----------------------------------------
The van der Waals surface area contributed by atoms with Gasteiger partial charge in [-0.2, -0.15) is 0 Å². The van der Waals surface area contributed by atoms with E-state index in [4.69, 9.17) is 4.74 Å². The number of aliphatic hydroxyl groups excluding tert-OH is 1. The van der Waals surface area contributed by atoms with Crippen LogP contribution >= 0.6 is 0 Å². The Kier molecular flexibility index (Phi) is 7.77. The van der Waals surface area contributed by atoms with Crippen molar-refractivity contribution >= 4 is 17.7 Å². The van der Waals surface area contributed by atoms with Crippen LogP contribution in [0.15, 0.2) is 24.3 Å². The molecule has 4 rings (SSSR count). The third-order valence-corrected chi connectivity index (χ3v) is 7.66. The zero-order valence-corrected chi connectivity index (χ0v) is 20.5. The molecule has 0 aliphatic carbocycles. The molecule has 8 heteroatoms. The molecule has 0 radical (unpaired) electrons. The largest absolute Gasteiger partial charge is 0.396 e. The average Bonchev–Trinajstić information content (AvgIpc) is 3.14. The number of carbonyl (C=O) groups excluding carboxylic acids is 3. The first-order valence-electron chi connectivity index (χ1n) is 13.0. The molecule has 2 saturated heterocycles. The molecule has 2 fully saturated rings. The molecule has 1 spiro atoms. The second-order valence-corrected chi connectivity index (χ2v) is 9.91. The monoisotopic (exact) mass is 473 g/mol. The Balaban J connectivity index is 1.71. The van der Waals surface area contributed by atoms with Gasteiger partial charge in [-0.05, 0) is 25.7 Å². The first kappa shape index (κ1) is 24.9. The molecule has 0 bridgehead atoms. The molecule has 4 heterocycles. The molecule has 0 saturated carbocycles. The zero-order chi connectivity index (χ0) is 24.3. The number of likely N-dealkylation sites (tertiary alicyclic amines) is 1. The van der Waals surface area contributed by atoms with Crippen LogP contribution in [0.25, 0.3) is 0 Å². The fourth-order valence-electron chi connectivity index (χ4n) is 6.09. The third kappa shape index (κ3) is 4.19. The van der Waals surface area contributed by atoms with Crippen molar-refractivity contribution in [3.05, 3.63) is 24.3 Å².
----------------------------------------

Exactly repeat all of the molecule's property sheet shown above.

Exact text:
The van der Waals surface area contributed by atoms with Gasteiger partial charge in [-0.2, -0.15) is 0 Å². The van der Waals surface area contributed by atoms with E-state index in [4.69, 9.17) is 4.74 Å². The number of aliphatic hydroxyl groups excluding tert-OH is 1. The van der Waals surface area contributed by atoms with Crippen LogP contribution >= 0.6 is 0 Å². The Kier molecular flexibility index (Phi) is 7.77. The van der Waals surface area contributed by atoms with Crippen molar-refractivity contribution >= 4 is 17.7 Å². The van der Waals surface area contributed by atoms with Crippen LogP contribution in [0.15, 0.2) is 24.3 Å². The molecule has 4 rings (SSSR count). The third-order valence-corrected chi connectivity index (χ3v) is 7.66. The zero-order valence-corrected chi connectivity index (χ0v) is 20.5. The molecule has 0 aliphatic carbocycles. The molecule has 8 heteroatoms. The molecule has 0 radical (unpaired) electrons. The largest absolute Gasteiger partial charge is 0.396 e. The average Bonchev–Trinajstić information content (AvgIpc) is 3.14. The number of carbonyl (C=O) groups excluding carboxylic acids is 3. The first-order valence-electron chi connectivity index (χ1n) is 13.0. The molecule has 2 saturated heterocycles. The molecule has 2 fully saturated rings. The molecule has 1 spiro atoms. The second-order valence-corrected chi connectivity index (χ2v) is 9.91. The monoisotopic (exact) mass is 473 g/mol. The Balaban J connectivity index is 1.71. The van der Waals surface area contributed by atoms with Gasteiger partial charge in [-0.05, 0) is 25.7 Å². The first kappa shape index (κ1) is 24.9. The molecule has 0 bridgehead atoms. The molecule has 4 heterocycles. The molecule has 0 saturated carbocycles. The zero-order chi connectivity index (χ0) is 24.3. The number of likely N-dealkylation sites (tertiary alicyclic amines) is 1. The van der Waals surface area contributed by atoms with Crippen LogP contribution in [0.25, 0.3) is 0 Å². The fourth-order valence-electron chi connectivity index (χ4n) is 6.09. The third kappa shape index (κ3) is 4.19. The van der Waals surface area contributed by atoms with Crippen molar-refractivity contribution in [3.05, 3.63) is 24.3 Å².